Gifts, foundation grant ease NAACP's deficit

November 19, 1994|By James Bock | James Bock,Sun Staff Writer

The NAACP's crushing deficit grew a little lighter yesterday as newly released Ford Foundation grants and other gifts pumped more than $1 million into the civil rights group's coffers.

In a letter to corporate and foundation donors, Earl T. Shinhoster, NAACP interim senior administrator, said the Ford Foundation had released a $250,000 grant to the organization. The foundation confirmed the release of the money.

Mr. Shinhoster said the Ford Foundation also had authorized the NAACP to withdraw money from an emergency fund set up nearly two years ago with a grant from the foundation. NAACP sources said $250,000 would be withdrawn by year's end.

Mr. Shinhoster did not say whether the fresh cash would permit the National Association for the Advancement of Colored People to recall furloughed staff members after Thanksgiving. About 88 employees are on a monthlong unpaid furlough because the NAACP couldn't make its payroll.

Sandra Almond, president of Local 2202N of the American Federation of State, County and Municipal Employees, which represents 40 NAACP employees, said the union was "in the dark."

"People are upset," she said. "It's time they come face to face with us and let us know what's going on so people will know whether or not to look for a job. They're very inconsiderate to the staff." Ms. Almond said she expected layoffs.

"Even with the news about Ford, he can't call the whole staff back and pay the bills. Those creditors are knocking at the door," she said.

Still, the Ford Foundation decision was the best financial news the Baltimore-based NAACP has had since its financial crisis became public more than six months ago.

The NAACP faces a deficit of nearly $4 million. The Ford Foundation funds and other contributions could reduce the debt by more than one-quarter, said Gilbert Jonas, the NAACP's chief fund-raiser.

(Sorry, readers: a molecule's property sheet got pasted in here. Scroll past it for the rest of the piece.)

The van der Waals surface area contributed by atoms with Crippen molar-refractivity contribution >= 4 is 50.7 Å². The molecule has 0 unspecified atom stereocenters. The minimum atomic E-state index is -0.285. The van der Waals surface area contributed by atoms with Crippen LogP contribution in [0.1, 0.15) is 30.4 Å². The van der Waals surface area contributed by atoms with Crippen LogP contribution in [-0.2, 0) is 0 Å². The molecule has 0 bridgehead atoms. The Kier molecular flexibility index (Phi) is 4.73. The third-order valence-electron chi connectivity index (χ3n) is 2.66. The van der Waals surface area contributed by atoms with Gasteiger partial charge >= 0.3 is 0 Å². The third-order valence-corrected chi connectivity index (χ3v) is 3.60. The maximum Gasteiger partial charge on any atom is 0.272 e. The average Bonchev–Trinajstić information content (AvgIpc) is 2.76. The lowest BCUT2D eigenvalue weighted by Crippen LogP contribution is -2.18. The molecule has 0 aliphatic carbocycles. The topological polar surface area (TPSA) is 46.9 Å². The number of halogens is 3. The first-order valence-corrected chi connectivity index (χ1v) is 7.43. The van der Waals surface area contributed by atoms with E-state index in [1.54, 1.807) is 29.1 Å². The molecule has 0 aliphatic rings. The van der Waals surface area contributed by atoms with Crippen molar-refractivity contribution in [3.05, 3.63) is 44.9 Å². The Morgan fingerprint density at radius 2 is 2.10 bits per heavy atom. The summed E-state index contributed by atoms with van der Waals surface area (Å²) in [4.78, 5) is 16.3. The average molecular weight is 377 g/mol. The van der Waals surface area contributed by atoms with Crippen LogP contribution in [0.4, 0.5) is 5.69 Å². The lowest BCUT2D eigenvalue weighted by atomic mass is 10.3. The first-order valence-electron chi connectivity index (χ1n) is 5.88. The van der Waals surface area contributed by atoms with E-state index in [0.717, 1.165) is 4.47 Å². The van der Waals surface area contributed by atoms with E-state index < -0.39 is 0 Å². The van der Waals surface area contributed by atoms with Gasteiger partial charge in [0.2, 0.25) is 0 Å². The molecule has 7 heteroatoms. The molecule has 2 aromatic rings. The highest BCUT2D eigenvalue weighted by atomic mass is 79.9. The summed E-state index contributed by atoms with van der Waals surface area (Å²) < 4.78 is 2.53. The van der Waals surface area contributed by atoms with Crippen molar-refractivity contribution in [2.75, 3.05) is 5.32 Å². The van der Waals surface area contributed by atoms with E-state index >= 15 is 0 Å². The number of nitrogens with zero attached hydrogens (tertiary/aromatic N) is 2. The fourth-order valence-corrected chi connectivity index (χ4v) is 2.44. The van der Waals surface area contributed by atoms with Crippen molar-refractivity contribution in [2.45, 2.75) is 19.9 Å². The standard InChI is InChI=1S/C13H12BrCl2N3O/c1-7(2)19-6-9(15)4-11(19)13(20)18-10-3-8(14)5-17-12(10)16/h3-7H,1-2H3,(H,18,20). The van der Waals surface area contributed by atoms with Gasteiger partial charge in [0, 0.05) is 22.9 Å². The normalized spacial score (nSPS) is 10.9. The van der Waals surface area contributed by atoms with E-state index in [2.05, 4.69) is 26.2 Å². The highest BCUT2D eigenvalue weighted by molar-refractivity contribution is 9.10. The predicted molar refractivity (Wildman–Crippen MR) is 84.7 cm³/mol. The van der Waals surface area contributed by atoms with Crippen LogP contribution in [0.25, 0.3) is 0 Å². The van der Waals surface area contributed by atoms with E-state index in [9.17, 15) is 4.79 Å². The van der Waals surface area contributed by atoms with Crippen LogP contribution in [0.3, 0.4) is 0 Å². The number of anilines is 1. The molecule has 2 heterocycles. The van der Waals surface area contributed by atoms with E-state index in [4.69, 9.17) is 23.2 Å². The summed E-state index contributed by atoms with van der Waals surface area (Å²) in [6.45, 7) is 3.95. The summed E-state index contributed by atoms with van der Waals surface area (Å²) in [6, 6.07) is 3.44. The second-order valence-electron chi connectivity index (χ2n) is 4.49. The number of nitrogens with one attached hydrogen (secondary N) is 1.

In addition to the Ford Foundation money, the NAACP has received:

* Nearly $400,000 from NAACP state conferences and branches in response to a special appeal.

* $80,000 in response to a direct-mail solicitation last month. Another, larger mailing went out last week, and a third is scheduled for next week.

* $160,000 in gifts from seven large corporations, including Westinghouse and General Mills. Mr. Jonas said the NAACP has received $3 million this year in corporate gifts, about the same amount that had been received last year at this time.

Other gifts have been promised. Members of the NAACP board and Special Contribution Fund trustees are expected to give $450,000 toward reducing the deficit, Mr. Shinhoster said in his letter, which was dated yesterday.

The AFL-CIO pledged $250,000 to the NAACP last month but has yet to deliver the funds.

Mr. Jonas said a hopeful "pattern is beginning to emerge."

"Only one corporation [Continental Edison] absolutely turned us down because of recent events," said Mr. Jonas, referring to the Aug. 20 firing of Benjamin F. Chavis Jr. as executive director and recent allegations that board Chairman William F. Gibson has spent NAACP funds recklessly.

In a reflection of the NAACP's desperate financial condition, Mr. Jonas said the organization owes him $300,000 and is "spoon-feeding" him just enough money to get out fund-raising mailings.

Mr. Shinhoster said in his letter that the NAACP was "recruiting a blue-ribbon committee of notable African-Americans who are neither officers nor board members to oversee the progress which the national NAACP makes in reforming its practices." The letter was sent to 110 corporations and foundations that have not made gifts to the NAACP this year.

Last month, the NAACP board ordered an audit of the spending of Dr. Gibson and other NAACP officers, but no firm has been hired to do the work. The chairman, who has denied any financial impropriety, will be up for re-election in February.

With Ford Foundation help, the Price Waterhouse accounting firm has "agreed to take a four-month assignment to shore up the NAACP's financial management systems and controls," Mr. Shinhoster wrote.

He said the Washington law firm of Wilmer, Cutler and Pickering had agreed to provide a senior associate at no cost to assist the NAACP in "non-civil rights matters," including debt restructuring and defending civil suits against the organization.

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